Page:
When the incident of Larnaca took place, and writer Youssef El Sebaey was assassinated, Marshal Al-Gamsy called me to assign me the task of establishing a special unit for fighting terrorism. He gave six months to get this mission done and gave me the authority to bring individuals from the armed forces.
Within a few days, I had a plan, and the recommendations for the arming and required equipments, as well as the location.
Were there difficulties in forming division?
Yes, because there was a conflict with traditional shock troops’ minds, but I did not give in to that. I also faced difficulties in choosing the individuals of the division. The unit was formed of 90 volunteering individuals. The location was eventually chosen to be in Madinet Nasr (Nasr City) because of its closeness to Almaza Airport, where there is the helicopter unit.
The name 777 was chosen for the unit. It was one of the shock troops, but its operation was by the military intelligence, both in terms of commissioning or information.
Formation and arming started using the available equipment. Training also started. It was mainly based on high fitness and fighting techniques, whether using weapons or hands. Watching foreign movies, where there are pistols used has helped a lot. Pistols are the main weapons in the unit. With high efficiency, I was ready with the division after only three months instead of the six month-period I was given.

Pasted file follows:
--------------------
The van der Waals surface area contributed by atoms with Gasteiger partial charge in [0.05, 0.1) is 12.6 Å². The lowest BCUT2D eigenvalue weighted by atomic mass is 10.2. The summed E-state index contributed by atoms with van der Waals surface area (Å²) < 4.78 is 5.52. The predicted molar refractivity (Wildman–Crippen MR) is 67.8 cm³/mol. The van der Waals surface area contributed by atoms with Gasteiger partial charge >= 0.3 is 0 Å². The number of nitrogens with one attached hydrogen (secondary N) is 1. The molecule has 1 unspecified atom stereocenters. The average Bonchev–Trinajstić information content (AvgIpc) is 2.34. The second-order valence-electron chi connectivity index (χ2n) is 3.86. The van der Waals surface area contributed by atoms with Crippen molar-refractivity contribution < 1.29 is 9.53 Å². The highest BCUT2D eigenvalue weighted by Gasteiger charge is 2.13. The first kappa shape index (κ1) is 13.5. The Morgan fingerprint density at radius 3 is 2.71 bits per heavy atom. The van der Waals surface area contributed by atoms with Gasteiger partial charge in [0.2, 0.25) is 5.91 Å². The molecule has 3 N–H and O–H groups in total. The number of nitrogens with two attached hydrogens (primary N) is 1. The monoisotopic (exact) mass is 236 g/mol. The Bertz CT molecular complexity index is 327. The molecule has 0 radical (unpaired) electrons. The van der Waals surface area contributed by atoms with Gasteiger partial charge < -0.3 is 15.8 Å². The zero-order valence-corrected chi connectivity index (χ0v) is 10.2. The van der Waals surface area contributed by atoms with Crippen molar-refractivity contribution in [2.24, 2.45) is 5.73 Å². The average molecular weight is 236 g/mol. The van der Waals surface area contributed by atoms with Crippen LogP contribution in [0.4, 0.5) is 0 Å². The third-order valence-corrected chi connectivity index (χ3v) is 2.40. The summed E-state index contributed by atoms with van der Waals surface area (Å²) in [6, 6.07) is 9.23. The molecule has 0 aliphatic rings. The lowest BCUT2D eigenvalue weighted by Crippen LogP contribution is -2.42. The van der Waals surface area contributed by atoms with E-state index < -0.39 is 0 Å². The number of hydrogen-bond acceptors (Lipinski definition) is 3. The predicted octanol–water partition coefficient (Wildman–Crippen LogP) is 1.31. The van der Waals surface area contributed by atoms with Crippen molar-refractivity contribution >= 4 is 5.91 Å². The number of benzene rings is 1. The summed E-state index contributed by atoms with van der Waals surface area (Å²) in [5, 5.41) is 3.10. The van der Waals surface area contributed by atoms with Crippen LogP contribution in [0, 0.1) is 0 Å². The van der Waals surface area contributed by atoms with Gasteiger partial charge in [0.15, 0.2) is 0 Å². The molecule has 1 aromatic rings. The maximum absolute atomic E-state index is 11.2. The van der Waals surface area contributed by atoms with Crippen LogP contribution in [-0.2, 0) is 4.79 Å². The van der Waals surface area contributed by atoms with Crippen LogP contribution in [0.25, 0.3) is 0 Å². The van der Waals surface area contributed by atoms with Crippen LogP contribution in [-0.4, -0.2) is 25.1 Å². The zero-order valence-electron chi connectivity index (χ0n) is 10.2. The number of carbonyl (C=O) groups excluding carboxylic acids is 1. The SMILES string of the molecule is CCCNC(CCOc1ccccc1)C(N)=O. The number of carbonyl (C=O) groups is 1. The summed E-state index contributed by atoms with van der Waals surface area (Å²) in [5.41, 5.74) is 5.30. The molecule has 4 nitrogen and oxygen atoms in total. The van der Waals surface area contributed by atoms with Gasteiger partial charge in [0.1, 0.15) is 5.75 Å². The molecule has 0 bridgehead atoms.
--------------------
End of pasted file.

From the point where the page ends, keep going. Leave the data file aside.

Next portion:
Of course, and I remember everything, however, there is a specific operation I cannot forget. That was when the political leadership discovered in 1969 that there is movement of weird bodies on the eastern bank of the canal and that the enemy has placed these bodies. A gap had to be opened between the divisions of Israeli air forces, to help the Egyptian planes take picture of these bodies. They were 22 km far from the canal’s shore.